Something brings up the hair on the back of your neck, as if your collar had suddenly developed a static charge. Two security guards stand, one on either side of the entrance. As you approach, they make a dog catcher’s eye contact, hinting at something certain and terrifying that you cannot imagine. The taller guard asks to see your identification and you warily pull the string dangling plastic cards from beneath your coat. He checks your name against a list on a clip board and, in a voice that says you don’t have a choice, he asks you to please follow his partner.

His partner won’t look you in the eye. You follow him into the building to the Human Resources department, where he opens the door of a small conference room. Inside, your boss fidgets, standing awkwardly as you enter, offering you a chair with the same sickening solemnity as the tall guard‘s greeting. Your escort stays in the hall as your boss closes the door and turns to face you with his eyes cast downward and to one side.

His “good morning” doesn’t warm either of you as he takes his chair across the small table. He looks up tentatively, then begins.

“The board met yesterday and came to a painful decision.” You don’t hear most of the rest of the explanation. You’re not the only one and the company appreciates your many years of dedicated service. Yesterday was your last day, though your salary will continue for some time and you can choose to extend the benefits. The guard waiting outside the door will escort you to your desk, where you’ll have the time it takes to box up your personal belongings. He’ll accompany you to the garage.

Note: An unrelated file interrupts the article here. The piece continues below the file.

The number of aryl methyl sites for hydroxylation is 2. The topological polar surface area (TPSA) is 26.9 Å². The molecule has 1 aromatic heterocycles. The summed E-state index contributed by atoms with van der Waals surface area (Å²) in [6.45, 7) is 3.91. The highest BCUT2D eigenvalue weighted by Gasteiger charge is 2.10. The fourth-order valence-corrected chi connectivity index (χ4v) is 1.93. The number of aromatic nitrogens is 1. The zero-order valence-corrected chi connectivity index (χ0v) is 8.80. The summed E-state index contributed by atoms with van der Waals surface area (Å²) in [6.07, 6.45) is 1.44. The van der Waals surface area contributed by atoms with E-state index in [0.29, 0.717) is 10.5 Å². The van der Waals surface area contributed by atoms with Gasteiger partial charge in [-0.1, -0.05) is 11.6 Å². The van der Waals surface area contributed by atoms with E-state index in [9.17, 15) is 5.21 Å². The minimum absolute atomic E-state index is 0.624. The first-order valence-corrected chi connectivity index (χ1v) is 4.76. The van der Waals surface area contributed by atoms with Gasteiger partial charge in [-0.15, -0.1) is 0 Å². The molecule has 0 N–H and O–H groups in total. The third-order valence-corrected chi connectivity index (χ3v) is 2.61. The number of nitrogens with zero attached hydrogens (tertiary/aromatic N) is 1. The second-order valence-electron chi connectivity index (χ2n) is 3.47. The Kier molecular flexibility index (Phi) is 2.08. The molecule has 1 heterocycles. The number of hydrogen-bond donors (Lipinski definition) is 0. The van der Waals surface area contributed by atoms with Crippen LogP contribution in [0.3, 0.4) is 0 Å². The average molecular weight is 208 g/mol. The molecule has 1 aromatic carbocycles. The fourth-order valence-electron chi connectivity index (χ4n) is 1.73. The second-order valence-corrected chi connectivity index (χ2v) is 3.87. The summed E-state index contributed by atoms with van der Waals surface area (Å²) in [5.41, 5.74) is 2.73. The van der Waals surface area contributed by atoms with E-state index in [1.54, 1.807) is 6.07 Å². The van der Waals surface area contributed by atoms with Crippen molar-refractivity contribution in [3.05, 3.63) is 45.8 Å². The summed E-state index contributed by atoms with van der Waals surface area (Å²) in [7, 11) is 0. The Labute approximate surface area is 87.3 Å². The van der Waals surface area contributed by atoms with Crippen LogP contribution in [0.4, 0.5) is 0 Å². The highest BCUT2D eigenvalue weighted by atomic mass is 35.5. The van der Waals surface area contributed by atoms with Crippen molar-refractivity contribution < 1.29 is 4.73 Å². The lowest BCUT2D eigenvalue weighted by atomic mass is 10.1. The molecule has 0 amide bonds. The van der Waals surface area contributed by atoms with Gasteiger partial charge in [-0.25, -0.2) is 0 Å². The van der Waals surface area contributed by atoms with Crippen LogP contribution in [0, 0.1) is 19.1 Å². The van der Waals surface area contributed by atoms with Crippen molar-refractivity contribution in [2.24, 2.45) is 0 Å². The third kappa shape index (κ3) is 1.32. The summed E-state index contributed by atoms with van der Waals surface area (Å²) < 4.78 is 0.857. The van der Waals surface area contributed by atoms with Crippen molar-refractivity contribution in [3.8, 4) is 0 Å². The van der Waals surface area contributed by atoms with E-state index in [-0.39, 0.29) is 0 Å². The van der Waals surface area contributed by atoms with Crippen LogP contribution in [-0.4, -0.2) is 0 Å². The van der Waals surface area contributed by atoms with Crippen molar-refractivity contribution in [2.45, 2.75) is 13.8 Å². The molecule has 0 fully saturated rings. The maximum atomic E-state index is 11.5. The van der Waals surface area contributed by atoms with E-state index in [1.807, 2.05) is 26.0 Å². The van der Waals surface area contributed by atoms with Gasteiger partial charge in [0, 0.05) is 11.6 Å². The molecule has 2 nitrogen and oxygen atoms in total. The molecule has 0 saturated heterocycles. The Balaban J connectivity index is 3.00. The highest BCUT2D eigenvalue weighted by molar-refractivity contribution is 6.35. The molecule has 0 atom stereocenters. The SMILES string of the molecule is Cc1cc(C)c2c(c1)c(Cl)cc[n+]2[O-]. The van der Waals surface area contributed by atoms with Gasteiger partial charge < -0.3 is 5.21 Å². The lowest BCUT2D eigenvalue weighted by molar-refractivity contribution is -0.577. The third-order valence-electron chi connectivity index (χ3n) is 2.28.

A chill passes almost through you, sticking in your gut as you pass your ID cards across the table and, limply shaking your boss’ hand, accept his best wishes.

No one’s head pops above any cubicle wall as you move down the aisle, guard trailing at a watchful distance. You see several other suddenly empty cubicles, two with a guard hovering as the inhabitants shuffle through desk drawers. Your familiar cubicle feels cold and foreign. You silently fill two boxes with recognition certificates, books, and a decade’s detritus of personal effects. You are too numb to feel anything and your usually sharp perception sees nothing but light and shadow. Mostly shadow.

You won’t remember the balance of the morning. You must have loaded your boxes on a hand truck and followed the guard to the parking garage. Someone might have passed a shy smile or a dismayed nod as you moved out of the department that you helped build to become the best in the industry. You must have driven somewhere. You took temporary refuge in the back of a small coffee house, where you call your spouse on your cell phone and fail to explain anything.

You have not been vapourized. You’ve been fired. After a suitable period, you’ll find another job. Maybe you’ll have to accept a position beneath your former grade or move to a different location, and while these changes will certainly challenge you, they will never threaten to destroy you. You will survive.